On Saturday my mother and I took the tram to the corner of Jerozolimskie and Marszalkowska and then walked to Nowy Świat on our way to the Old Town. It was early afternoon, past lunchtime; we had maybe an hour more of daylight. My mother had a destination in mind, U Kucharzy, in what used to be the hotel Europejski, one of the few buildings that survived the Nazis. A wonderful example of Art Deco opulence, the Hotel Europejski stolidly faced its arch-rival across the street, the elegant Art Nouveau Hotel Bristol. The Gessler group has taken over and renovated what used to be the vast kitchens below the hotel. They’ve kept the massive oil stoves, the tiled walls, and the checkered floors. On a far wall in a small dining room is an enlarged black-and-white photograph of the hotel in its heyday, thronged with people in elegant formal dress. From a distance, they almost look real. I am just old enough to remember the bread lines before Solidarność, people shivering in heavy coats as they queued for food rations. My grandparents were more fortunate than most; with a daughter living in the West, they could go to the “dollar stores,” shops where for hard currency one could buy foodstuffs not available in the government-run food stores. Polish cookery, like the rest of Poland, suffered through much of the latter half of the twentieth century. Since embracing capitalism, Poland has undergone an ecstatic culinary renaissance. Dishes not served in restaurants for fifty years are being rediscovered and faithfully recreated.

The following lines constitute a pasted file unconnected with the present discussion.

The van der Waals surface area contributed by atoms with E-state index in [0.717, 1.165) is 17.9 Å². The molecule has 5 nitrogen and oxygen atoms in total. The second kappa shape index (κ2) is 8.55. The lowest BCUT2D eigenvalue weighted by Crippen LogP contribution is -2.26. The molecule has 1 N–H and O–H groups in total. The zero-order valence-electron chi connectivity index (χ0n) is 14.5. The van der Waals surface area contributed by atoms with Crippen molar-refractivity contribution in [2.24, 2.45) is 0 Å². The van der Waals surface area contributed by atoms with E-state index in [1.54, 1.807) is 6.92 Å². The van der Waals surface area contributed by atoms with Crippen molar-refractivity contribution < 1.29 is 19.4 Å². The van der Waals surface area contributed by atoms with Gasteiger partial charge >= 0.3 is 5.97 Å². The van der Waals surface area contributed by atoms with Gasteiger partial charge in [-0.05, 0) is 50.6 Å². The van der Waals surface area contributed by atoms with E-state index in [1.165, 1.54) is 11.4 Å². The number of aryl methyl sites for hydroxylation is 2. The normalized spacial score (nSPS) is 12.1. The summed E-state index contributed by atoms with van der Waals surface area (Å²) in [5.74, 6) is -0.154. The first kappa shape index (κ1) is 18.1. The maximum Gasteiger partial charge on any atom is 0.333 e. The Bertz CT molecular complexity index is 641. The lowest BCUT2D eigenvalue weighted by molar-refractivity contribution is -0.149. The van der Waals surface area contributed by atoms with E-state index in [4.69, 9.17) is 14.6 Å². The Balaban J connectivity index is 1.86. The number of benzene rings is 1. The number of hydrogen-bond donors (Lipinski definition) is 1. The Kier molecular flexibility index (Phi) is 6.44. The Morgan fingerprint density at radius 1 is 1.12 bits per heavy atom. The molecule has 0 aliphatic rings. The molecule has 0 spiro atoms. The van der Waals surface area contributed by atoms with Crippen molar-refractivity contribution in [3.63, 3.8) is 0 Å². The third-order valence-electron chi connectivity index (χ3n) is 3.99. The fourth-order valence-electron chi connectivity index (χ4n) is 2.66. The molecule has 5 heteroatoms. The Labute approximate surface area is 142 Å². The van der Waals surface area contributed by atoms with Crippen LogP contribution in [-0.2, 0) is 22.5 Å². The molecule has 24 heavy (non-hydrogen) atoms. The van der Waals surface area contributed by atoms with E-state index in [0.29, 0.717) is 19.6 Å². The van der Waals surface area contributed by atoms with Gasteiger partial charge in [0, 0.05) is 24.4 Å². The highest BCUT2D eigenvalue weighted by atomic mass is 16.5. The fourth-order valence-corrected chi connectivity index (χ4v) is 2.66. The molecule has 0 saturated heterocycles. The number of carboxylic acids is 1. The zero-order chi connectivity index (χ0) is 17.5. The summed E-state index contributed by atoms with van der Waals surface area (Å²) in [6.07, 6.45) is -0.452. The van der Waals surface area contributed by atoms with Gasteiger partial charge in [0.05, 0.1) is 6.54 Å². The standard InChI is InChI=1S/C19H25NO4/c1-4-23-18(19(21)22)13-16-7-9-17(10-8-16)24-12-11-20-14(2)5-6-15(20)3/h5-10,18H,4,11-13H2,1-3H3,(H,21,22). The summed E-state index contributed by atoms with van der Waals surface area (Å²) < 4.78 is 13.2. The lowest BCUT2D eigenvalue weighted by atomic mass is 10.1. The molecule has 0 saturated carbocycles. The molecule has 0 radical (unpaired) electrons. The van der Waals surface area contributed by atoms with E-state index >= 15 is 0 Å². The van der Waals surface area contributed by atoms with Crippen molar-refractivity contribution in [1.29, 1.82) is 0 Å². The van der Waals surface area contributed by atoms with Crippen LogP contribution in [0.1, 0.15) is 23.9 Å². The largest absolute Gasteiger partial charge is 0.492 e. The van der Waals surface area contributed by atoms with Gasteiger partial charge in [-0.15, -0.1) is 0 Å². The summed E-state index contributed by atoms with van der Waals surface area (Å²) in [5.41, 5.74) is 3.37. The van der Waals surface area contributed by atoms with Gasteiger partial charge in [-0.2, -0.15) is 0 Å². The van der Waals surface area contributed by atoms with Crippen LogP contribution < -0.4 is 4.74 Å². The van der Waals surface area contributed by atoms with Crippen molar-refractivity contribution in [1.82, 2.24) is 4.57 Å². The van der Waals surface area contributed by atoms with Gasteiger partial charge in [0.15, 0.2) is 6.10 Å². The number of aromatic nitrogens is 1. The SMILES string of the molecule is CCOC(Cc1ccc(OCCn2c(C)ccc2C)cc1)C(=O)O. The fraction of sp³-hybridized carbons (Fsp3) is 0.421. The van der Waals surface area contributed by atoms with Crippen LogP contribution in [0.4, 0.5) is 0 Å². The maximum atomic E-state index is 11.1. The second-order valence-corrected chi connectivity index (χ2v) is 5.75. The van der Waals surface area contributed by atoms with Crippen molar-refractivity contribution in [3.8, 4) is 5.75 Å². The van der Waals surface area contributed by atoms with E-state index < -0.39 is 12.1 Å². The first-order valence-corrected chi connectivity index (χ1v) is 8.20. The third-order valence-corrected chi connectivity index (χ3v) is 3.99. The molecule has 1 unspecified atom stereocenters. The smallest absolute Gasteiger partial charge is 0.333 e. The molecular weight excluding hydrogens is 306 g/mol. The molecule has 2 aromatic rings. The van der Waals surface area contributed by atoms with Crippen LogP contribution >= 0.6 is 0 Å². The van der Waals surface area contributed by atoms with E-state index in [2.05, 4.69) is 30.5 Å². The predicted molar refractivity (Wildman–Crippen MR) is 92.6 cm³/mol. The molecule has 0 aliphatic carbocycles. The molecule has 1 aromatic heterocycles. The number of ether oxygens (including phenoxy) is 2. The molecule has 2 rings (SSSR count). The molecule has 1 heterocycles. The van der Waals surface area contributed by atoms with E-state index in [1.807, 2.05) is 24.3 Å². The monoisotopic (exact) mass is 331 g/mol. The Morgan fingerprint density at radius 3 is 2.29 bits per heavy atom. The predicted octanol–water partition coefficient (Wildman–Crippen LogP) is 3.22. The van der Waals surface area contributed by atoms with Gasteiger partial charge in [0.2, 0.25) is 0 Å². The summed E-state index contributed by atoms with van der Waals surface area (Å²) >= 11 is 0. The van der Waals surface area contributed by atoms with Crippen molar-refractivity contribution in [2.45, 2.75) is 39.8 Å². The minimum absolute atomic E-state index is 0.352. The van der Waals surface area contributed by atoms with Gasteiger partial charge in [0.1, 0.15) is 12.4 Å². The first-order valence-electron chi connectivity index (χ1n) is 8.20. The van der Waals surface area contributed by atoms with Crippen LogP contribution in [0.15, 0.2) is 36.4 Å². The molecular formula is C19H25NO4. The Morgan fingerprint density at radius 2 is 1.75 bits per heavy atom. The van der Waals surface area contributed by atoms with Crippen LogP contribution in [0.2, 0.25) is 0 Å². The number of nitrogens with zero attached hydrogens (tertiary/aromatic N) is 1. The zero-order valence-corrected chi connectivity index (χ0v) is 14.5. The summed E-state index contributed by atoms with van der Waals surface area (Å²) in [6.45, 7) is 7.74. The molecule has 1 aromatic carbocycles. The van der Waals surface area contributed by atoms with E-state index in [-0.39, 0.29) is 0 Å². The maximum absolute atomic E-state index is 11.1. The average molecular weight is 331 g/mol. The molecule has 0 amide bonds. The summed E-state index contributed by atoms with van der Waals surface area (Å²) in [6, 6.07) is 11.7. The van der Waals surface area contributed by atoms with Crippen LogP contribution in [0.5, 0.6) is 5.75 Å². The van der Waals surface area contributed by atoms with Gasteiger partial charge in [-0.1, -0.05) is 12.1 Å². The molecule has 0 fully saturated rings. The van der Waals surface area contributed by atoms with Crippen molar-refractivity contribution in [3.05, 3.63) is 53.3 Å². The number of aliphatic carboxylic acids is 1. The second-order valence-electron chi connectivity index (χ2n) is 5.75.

U Kucharzy is a loving and unironic homage to Poland’s magnificent culinary heritage. The waiters are men and exceedingly polite. Dishes are prepared and served with a flourish tableside also by men, nervous and white-coated, wearing tall chef’s hats. We ate nóżki wieprzowe, pork knuckle that quivered splendidly in aspic, steak tartare, sliced from a filet in front of us, chopped, and mixed with mustard and pickle, and móżdżek cielęcy po polsku, veal brains on toast. These were seasoned with onions and parsley, and scrambled in a pan with obscene amounts of butter and an egg yolk. They had the texture of soft scrambled eggs and were almost too rich to eat. Perhaps my favorite dish was the barszcz z uszkami, literally translated as borscht with “little ears.” It was a clear, hot, juniper-scented beetroot broth in which floated small dumplings, joined at the center, and stuffed with cepes.